My piano instructor (who also happens to be a fairly well-known artist) is interested in selling small prints of one of his paintings in China. I wanted to ask you if it would be cheaper to reproduce the prints here and ship them to China, or send a sample (or several samples) to China to be reproduced there. Also, in regards to distribution, I wondered if you’d know how I could find a company in China that would be willing to buy the prints and sell them. Also, if it helps at all, the prints are about 4″X6″, and are fully colored.
First off, I’m quite sorry that you didn’t include an image or two that we could feature here so we can see the art! If you have something you can share, please do mail it to me at gmail dot com, to the account d1taylor, and I’ll revise this entry to include it.
What you’re asking here is a common question in this age of limitless data transfer and connectivity: is it smarter for you to produce something locally where you can control the quality and gain the economies of scale, or is it better to produce things remotely in each customer market, thereby gaining faster delivery speeds and lowering your shipping costs?
I think that like so many things, there are pros and cons to each possible solution. Let me start by saying that there are some extraordinary printing service shops around the world, shops that could easily produce whatever art you have perfectly, with reliable packaging and quality shipping. The challenge, though, is to find them, and when you’re thousands of miles away, it can be even more difficult.
Further, a good run the first time they submit your order is not the same thing as having a reliable production system that ensures that the 318th print, two years later, is just as crisp, just as perfectly aligned and just as color-fast as the first.
To some extent, these are challenges at any printer, even the service bureau around the corner from your instructor’s piano recital hall, but I think that the further away they are, the more these problems can end up coming back to haunt you as your customers complain about shoddy packaging, poor print quality, missed deliveries, incorrect fulfillment, and more. China is a long, long way in both physical distance and business practices from the United States.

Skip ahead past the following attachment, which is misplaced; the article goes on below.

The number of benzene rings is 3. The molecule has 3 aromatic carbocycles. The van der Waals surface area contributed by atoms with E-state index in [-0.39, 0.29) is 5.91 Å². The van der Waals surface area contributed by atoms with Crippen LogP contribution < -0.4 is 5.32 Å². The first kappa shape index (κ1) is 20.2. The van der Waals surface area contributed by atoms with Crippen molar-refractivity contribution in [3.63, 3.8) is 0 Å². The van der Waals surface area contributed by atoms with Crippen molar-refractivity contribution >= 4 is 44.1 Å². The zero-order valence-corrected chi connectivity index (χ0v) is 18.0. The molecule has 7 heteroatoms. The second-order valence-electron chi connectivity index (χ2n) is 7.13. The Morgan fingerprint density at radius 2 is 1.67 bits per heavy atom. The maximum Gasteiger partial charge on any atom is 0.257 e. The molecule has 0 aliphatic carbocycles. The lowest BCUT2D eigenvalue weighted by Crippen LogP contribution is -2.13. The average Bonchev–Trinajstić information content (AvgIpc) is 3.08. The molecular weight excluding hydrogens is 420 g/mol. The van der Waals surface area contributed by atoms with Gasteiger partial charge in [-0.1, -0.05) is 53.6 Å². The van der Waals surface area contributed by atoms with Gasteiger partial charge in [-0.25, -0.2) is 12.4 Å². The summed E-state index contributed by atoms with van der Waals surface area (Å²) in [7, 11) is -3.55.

Shipping even a small, light package to China is difficult, slow and expensive too, but with UPS, DHL and FedEx all delivering worldwide, you could certainly print them locally and let the offshore customer make their own decision about whether they want the low-cost delivery (2-4 weeks), prompt delivery (one week, $20 extra) or overnight ($100 extra per order). Many companies do just that, allowing their customers the flexibility to make their own decision on speed versus cost.
If you did choose a Chinese printing company, I would unquestionably send them samples that were exactly what you sought from them and ask them to do a demo run and send you back a few examples of what they can produce off their own printer. Then ask a few Chinese friends to test out the service by sending in orders while you’re in a “beta phase” and see how the company handles fulfillment, printing and delivery on demand.
Finally, if you are thinking that this is going to be any sort of major business with a significant revenue stream, I would quite seriously consider traveling to China yourself and interviewing a half-dozen printing firms or more. The Chinese consulate and US Department of Trade can both help you make those connections, and in my experience, face to face contact is always the best way to start a business relationship.
Good luck to you!